Shadow IT is Bad
Let’s face it, most people working today have been using technology for over 20 years. They may not be IT experts (they aren’t), but they aren’t novice users either. They can spot a tool when they see one. For the end-user, finding solutions to their problems in the form of a simple-to-download application, is a no brainer, especially if the person is proficient with the unauthorized software. They won’t think twice before downloading the title.
The problem, quite obviously, is that the software being downloaded may have vulnerabilities upon download; and, if it’s allowed to fester without updates on a workstation for some time, will likely have some. Unfortunately, vulnerable software on a network endpoint is a hole in the network itself. We spend a lot of time on this blog talking about cybersecurity, and one of the big no-nos is leaving unpatched holes in your network by not frequently patching and updating software. Since the IT department or managed IT provider handles this process, if they don’t look for a software to update (because they often don’t know it is there), it will likely be a problem before long.
What are the potential risks? There are a multitude. They include:
- A lack of security – Without the visibility and control over network-attached resources, IT management becomes much more difficult. If there is a potential that a piece of software can put a hole in your network, you are compromising the network’s security.
- Problems with performance – If the tool that’s implemented doesn’t mesh with the system it’s being downloaded with, the app’s performance–and thus the user’s–will be compromised.
- Compliance problems – If your organization needs to meet certain compliance standards, the presence of unmanaged software makes it almost impossible to meet said standards.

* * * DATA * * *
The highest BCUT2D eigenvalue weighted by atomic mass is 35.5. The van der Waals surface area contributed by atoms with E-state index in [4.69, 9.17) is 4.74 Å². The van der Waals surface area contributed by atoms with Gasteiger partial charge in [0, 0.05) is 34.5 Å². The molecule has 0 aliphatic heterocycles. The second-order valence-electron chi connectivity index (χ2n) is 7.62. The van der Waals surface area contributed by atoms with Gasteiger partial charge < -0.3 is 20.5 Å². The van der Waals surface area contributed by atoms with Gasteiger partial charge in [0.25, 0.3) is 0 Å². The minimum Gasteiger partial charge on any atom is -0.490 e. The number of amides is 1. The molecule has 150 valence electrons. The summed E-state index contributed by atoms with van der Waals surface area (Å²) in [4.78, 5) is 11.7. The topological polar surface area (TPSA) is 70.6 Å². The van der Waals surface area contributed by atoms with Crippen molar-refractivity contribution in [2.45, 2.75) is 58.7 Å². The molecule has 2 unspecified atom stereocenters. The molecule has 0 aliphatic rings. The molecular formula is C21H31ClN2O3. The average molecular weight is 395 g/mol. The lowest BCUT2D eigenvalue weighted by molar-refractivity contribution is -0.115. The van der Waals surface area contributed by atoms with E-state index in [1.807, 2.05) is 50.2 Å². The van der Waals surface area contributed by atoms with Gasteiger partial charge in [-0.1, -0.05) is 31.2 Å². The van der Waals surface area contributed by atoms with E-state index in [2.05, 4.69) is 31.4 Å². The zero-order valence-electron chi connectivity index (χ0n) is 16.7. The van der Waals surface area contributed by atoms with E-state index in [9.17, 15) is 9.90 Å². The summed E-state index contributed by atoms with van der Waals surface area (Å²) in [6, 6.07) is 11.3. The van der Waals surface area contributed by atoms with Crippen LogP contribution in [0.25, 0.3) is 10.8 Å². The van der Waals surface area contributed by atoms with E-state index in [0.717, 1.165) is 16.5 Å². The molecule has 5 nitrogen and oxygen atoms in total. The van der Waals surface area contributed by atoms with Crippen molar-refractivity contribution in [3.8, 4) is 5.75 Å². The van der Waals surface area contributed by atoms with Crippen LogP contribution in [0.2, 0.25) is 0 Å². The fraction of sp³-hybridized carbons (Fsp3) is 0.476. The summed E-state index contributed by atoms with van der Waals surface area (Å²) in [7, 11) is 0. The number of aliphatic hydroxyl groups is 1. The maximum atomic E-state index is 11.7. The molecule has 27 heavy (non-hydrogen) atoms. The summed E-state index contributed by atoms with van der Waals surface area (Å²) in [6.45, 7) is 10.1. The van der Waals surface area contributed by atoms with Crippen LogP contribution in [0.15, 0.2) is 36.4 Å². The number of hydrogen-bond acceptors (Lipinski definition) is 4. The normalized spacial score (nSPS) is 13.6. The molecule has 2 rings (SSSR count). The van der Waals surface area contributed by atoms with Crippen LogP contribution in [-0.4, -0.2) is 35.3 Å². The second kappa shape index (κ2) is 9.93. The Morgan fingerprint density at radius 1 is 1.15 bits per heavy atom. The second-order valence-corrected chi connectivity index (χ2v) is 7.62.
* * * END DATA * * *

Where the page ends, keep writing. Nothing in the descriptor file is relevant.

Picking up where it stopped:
- Data loss – If IT management doesn’t know that a software is on the network, it won’t be covered by organizational backup strategies, meaning work completed using shadow IT apps won’t be backed up.
You can see why IT admins and most decision makers look at shadow IT as problematic.
Shadow IT is Good
There aren’t too many issues in life that are dialectically bad. There is always a bit of positive with anything, including shadow IT. Recently, there has been a shift in the way that some organizational leaders and IT professionals look at shadow IT. You see, businesses are always looking to increase productivity, to get the most out of their available capital, to find solutions for problems. Shadow IT, for all its problems, allows workers to accomplish all three of these fundamental goals; and, it seems IT admins are coming around.
According to a study of 1,000 IT professionals, 77 percent believe that embracing shadow IT solutions can help a company innovate quicker than their direct competition. That’s not all.
- 49 percent said that shadow IT boosts productivity.
- 45 percent said that shadow IT helps promote employee engagement.
- 40 percent said that shadow IT helps promote adherence to IT security requirements.
- 40 percent said that shadow IT would help reduce employee turnover.
This survey seemingly splits the IT community in half, with half believing shadow IT to be an active menace and half believing there are strong benefits to promoting the use of some shadow IT resources. Now, I don’t know any IT professional that would be okay with employees downloading unauthorized software on company-owned machines, but because shadow IT extends to employee-owned devices, there may be opportunities to allow employees to use the software they are most comfortable with on their own devices, just as long as the organization has made contingencies for it. Either way, taking in the numbers above, shadow IT is not considered the “biggest threat to your business” as it has been for the past several years.
If you would like to learn more about shadow IT, what constitutes shadow IT, or any other software and maintenance questions, call our knowledgeable professionals today at (831) 758-3636.